UK trying to grab attention with S China Sea mission: Chinese paper
BEIJING Britain's Defence Ministry is trying to justify its existence and grab attention with a planned mission to the disputed South China Sea next month, a Chinese newspaper said yesterday.
A British warship will sail through the South China Sea to assert freedom-of-navigation rights, British Defence Secretary Gavin Williamson said in remarks published on Tuesday during a visit to Australia.
The journey is likely to stoke tensions with China, which claims control of most of the area and has built military facilities on islands there.
The widely read state-run tabloid the Global Times said Mr Williamson needed to state clearly the purpose of the mission.
"If not provocation, the Royal Navy should behave modestly when passing through the South China Sea," it said in editorials published in its English and Chinese-language editions.
"By acting tough against China, Britain's Ministry of Defence is trying to validate its existence and grab attention,"it said.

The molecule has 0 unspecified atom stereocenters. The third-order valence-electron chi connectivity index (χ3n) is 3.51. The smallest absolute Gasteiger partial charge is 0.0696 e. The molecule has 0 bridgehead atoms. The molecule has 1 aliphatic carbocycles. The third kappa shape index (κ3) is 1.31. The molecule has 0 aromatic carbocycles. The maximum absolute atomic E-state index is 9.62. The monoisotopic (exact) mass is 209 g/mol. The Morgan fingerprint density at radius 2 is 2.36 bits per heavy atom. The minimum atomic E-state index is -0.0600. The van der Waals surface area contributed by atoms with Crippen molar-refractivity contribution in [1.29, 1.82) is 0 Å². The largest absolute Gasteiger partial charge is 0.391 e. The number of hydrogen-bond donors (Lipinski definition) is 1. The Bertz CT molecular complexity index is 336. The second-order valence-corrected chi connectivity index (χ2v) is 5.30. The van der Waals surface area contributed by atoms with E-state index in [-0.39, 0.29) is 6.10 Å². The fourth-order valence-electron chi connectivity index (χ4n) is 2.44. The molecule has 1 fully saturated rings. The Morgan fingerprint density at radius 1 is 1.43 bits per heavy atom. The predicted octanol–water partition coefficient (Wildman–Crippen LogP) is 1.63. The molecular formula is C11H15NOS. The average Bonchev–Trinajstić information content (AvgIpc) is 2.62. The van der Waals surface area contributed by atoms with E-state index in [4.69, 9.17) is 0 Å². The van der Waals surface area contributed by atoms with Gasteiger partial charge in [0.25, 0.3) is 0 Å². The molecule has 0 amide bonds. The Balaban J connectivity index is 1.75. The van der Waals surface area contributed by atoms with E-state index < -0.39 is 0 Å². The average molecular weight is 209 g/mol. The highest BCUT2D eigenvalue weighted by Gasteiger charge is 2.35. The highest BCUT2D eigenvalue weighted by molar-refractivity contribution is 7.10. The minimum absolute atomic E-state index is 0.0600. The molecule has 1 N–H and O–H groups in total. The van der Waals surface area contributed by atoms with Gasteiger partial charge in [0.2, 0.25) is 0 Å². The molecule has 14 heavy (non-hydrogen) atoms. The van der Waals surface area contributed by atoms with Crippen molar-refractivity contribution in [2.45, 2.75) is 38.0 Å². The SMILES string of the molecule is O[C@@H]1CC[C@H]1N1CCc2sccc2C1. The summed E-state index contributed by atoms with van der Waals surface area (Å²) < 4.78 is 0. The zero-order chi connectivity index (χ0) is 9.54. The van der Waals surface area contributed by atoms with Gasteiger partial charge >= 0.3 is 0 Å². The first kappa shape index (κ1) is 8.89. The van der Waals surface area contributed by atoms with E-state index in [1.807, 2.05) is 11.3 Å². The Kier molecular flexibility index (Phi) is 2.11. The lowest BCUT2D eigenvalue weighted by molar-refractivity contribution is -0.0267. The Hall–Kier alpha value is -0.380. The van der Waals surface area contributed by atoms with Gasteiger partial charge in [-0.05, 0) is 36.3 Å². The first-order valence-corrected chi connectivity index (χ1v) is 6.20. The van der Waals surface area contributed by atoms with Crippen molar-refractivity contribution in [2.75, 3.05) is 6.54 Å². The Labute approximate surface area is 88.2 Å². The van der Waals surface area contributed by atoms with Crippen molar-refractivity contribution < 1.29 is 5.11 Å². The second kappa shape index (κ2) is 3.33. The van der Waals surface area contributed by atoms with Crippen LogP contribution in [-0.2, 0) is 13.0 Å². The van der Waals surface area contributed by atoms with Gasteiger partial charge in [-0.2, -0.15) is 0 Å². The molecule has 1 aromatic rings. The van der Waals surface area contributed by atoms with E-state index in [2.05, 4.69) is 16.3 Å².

The paper wondered whether the Royal Navy could actually complete the trip, considering budget cuts and problems with a new aircraft carrier that has a leak.
"As the Royal Navy has been hit by news such as a leaky aircraft carrier and the UK government has a tight budget, it appears a difficult mission for the Royal Navy to come all this way to provoke China," it wrote.
China has repeatedly accused countries outside the region - generally a reference to the United States and Japan - of trying to provoke trouble in the South China Sea while China and its neighbours are trying to resolve the matter through diplomacy.
Speaking of Britain's plan, China's Foreign Ministry said on Tuesday it hoped "relevant sides don't try to create trouble out of nothing".
Britain, which will be leaving the European Union next year, has looked to China as one of the countries it wants to sign a free trade deal with. British Prime Minister Theresa May ended a largely successful trip to China earlier this month. - REUTERS